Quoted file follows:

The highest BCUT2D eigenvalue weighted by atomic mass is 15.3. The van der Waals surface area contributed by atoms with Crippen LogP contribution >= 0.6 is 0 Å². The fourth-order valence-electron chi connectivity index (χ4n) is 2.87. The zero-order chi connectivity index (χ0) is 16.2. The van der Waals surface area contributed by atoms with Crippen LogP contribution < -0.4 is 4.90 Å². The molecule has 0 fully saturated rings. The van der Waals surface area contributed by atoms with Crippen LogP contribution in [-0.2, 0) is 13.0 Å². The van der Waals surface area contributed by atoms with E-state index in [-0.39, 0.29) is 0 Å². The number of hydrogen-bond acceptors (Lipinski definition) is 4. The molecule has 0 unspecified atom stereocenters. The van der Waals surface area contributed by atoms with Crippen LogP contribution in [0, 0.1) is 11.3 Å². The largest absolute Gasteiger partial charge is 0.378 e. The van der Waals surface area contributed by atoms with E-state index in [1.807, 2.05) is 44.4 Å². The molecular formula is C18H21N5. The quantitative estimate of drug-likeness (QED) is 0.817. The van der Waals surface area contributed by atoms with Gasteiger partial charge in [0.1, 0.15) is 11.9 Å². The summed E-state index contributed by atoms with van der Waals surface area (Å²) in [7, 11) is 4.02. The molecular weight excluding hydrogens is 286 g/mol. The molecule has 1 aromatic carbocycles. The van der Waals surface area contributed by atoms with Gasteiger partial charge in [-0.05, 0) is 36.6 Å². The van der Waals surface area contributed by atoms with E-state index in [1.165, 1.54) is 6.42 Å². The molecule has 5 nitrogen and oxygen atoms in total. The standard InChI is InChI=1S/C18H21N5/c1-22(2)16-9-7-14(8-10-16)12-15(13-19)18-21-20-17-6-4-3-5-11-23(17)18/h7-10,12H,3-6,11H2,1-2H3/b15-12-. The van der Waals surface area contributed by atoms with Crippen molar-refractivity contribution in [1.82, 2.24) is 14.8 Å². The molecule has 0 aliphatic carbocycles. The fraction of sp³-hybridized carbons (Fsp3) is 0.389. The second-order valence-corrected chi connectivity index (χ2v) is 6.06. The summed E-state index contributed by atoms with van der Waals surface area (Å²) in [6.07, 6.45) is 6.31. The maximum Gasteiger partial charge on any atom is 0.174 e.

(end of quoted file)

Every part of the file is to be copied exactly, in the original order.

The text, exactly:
The highest BCUT2D eigenvalue weighted by atomic mass is 15.3. The van der Waals surface area contributed by atoms with Crippen LogP contribution >= 0.6 is 0 Å². The fourth-order valence-electron chi connectivity index (χ4n) is 2.87. The zero-order chi connectivity index (χ0) is 16.2. The van der Waals surface area contributed by atoms with Crippen LogP contribution < -0.4 is 4.90 Å². The molecule has 0 fully saturated rings. The van der Waals surface area contributed by atoms with Crippen LogP contribution in [-0.2, 0) is 13.0 Å². The van der Waals surface area contributed by atoms with E-state index in [-0.39, 0.29) is 0 Å². The number of hydrogen-bond acceptors (Lipinski definition) is 4. The molecule has 0 unspecified atom stereocenters. The van der Waals surface area contributed by atoms with Crippen LogP contribution in [0, 0.1) is 11.3 Å². The largest absolute Gasteiger partial charge is 0.378 e. The van der Waals surface area contributed by atoms with E-state index in [1.807, 2.05) is 44.4 Å². The molecular formula is C18H21N5. The quantitative estimate of drug-likeness (QED) is 0.817. The van der Waals surface area contributed by atoms with Gasteiger partial charge in [0.1, 0.15) is 11.9 Å². The summed E-state index contributed by atoms with van der Waals surface area (Å²) in [7, 11) is 4.02. The molecular weight excluding hydrogens is 286 g/mol. The molecule has 1 aromatic carbocycles. The van der Waals surface area contributed by atoms with Gasteiger partial charge in [-0.05, 0) is 36.6 Å². The van der Waals surface area contributed by atoms with E-state index in [1.165, 1.54) is 6.42 Å². The molecule has 5 nitrogen and oxygen atoms in total. The standard InChI is InChI=1S/C18H21N5/c1-22(2)16-9-7-14(8-10-16)12-15(13-19)18-21-20-17-6-4-3-5-11-23(17)18/h7-10,12H,3-6,11H2,1-2H3/b15-12-. The van der Waals surface area contributed by atoms with Crippen molar-refractivity contribution in [1.82, 2.24) is 14.8 Å². The molecule has 0 aliphatic carbocycles. The fraction of sp³-hybridized carbons (Fsp3) is 0.389. The second-order valence-corrected chi connectivity index (χ2v) is 6.06. The summed E-state index contributed by atoms with van der Waals surface area (Å²) in [6.07, 6.45) is 6.31. The maximum Gasteiger partial charge on any atom is 0.174 e.